Last Thursday we held a special Round Table meeting, in the wake of the news about the Community Hub and its relocation. It was the first time the whole group had had a chance to get together and receive a briefing from council acting CEO Bryan Sword about the details of the new location, the reasons, and ‘where to’ from here.
Before I pass on what we were told, I must give you a brief refresher of the history of the community hub, just to blow out of the water some of the astonishing narratives that have been circulating around the town about what has been happening with the hub, the railway land, the rail trail and the council.
Exactly two years ago this month extensive community consultation occurred over the preferred site for a Community Hub (check it out on the Korumburra App!). Four preferred options were put forward, and the Railway site was the original site chosen by the community. It was easy to see why – it was flat, had expansive areas for parking, great views, and of course there was access to our magnificent heritage railway station, which could be incorporated into the design. Next thing we knew the Station Working Group were successful in receiving a $1.5 million grant for restoration of the station! Things just kept getting better.
But as preliminary analyses were made of the site, potential traffic flow in and out was proving to be challenging; and then when council got down to the complex negotiations with Victrack (who own the railway land), it transpired that the longest lease they would entertain was for a period of 18 years.
Clearly that is not long enough for a permanent community facility.
Then to add insult to injury: the state government withdrew its promised grant of $1.5 million for the station. It was a bitter blow.
Despite the fact that Jenny Keerie, David Rasmus and the Station Working Group remained optimistic about the grant and their plans for the station and the site, we were all starting to think – “Do we sit on our hands and wait it out? Or do we make a decision that enough time has been spent on this site and move on to one of the other previously identified sites?”.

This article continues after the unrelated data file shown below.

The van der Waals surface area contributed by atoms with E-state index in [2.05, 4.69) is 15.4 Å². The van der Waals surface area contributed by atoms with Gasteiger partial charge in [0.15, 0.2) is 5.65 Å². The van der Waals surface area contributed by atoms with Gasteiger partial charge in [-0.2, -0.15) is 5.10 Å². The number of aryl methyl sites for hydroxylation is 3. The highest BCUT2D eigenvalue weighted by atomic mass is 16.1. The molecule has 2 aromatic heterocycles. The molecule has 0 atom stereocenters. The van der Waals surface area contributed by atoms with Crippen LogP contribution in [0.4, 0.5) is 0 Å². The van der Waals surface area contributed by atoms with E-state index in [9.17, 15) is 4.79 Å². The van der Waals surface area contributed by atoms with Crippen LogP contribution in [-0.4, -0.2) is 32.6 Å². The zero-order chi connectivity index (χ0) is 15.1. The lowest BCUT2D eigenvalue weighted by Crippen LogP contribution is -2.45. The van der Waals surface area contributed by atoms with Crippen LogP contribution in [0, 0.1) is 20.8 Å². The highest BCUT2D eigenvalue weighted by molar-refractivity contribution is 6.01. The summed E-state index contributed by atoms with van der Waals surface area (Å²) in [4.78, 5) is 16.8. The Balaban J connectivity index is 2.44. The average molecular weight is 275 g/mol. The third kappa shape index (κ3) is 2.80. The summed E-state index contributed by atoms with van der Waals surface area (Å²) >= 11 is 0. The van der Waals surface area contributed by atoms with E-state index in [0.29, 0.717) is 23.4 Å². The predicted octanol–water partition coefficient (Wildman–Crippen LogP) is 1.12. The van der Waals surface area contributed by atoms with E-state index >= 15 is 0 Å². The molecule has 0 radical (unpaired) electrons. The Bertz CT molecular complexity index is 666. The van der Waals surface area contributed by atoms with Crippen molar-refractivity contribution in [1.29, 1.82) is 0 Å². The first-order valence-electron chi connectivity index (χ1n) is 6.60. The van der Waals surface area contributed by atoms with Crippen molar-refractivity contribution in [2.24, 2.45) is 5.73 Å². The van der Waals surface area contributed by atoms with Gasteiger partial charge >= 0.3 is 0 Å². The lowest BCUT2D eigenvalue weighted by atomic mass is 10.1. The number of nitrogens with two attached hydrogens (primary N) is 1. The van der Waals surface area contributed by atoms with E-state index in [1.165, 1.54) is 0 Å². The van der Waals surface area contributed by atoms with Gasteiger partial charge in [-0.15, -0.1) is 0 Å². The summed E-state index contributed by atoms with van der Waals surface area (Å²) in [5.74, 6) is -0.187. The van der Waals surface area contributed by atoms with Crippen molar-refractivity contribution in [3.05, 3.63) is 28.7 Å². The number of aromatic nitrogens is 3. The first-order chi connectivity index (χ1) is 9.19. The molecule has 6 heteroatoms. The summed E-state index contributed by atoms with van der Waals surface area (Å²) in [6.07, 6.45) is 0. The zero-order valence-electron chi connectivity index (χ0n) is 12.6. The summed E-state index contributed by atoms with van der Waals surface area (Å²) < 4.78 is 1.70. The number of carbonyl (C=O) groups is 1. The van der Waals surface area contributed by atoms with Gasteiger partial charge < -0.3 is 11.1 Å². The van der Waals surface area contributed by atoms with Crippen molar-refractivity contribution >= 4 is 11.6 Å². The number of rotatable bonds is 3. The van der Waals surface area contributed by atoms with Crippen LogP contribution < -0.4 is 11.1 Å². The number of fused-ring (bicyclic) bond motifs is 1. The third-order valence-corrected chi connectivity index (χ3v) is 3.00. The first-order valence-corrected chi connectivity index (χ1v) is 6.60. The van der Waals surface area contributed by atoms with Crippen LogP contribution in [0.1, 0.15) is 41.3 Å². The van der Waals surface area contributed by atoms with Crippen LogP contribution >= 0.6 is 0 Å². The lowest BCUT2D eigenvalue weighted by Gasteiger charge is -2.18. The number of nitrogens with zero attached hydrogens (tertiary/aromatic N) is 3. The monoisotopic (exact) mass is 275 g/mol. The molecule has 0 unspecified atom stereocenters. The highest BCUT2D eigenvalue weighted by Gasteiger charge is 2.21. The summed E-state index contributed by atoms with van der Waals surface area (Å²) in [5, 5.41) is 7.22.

Fortunately the administrators were prepared to move in and make a decision, and they decided that we should get on with it.
Why the old Kindergarten site?
The difference this time is that the architects engaged for the railway site were involved. They have had extensive experience designing both libraries and hubs, and were able to look over all three sites, and they could see huge potential in the north-facing kinder block, with its beautiful outlook and loads of natural light suitable for a library and learning space.
The site is actually flatter than we thought and has good access from all sides. It connects well with Commercial Street through Karmai Arcade as well as with shops that have rear access.
The build will involve street-scaping Little Commercial Street to enhance foot traffic, creating easy access to the Hub, and parking will definitely be addressed as part of the architects’ brief. The site is crown land, so no acquisitions are required, no rezoning and basically there is nothing stopping the Hub progressing straight away.
When the KRT executive first found out about 2 weeks ago, we were gobsmacked! The Kinder site??? But after all the advantages were explained to us, we could see that this really was an exciting option, and after a period of uncertainty over the railway site, it will become a reality soon, creating a vibrant space in the centre of town.
It would be disingenuous of me to sign off without mentioning the ongoing bruhaha over the rail trail. Hopefully I can clear this one up very quickly, because the facts are unambiguously simple: The KRT believes passenger rail will return to South Gippsland – it is most definitely needed.
Unfortunately this will not be occurring in the next few decades (as evidenced by the state government’s (i.e. Victrack’s) 18-year lease to council of the railway land. Since the 2017-18 Budget, Council has been investigating as part of its Parks and Trails Strategy the feasibility of extending the Great Southern Rail Trail back this way from Leongatha to Korumburra and beyond, and that rail trail became a ‘‘project-ready priority” of council in this budget, along with the Leongatha Streetscape and the Korumburra Hub.
No-one else has access to the track to do anything else with it. No-one.
The complex 150-page lease document is exclusively between the council and Victrack; and if anyone else is telling you they can bring back any other sort of train any sooner (particularly over the road intersection in Leongatha), you need to ask them, specifically, how they are going to do this. It’s as simple as that.
So the KRT left the meeting feeling quite relieved and reinvigorated. It finally feels as if we can start moving forward with this project; hopefully with no hiccups this time. And within a few years we will have an amazing facility of which we can all be proud.
And THIS time you can hold me to it!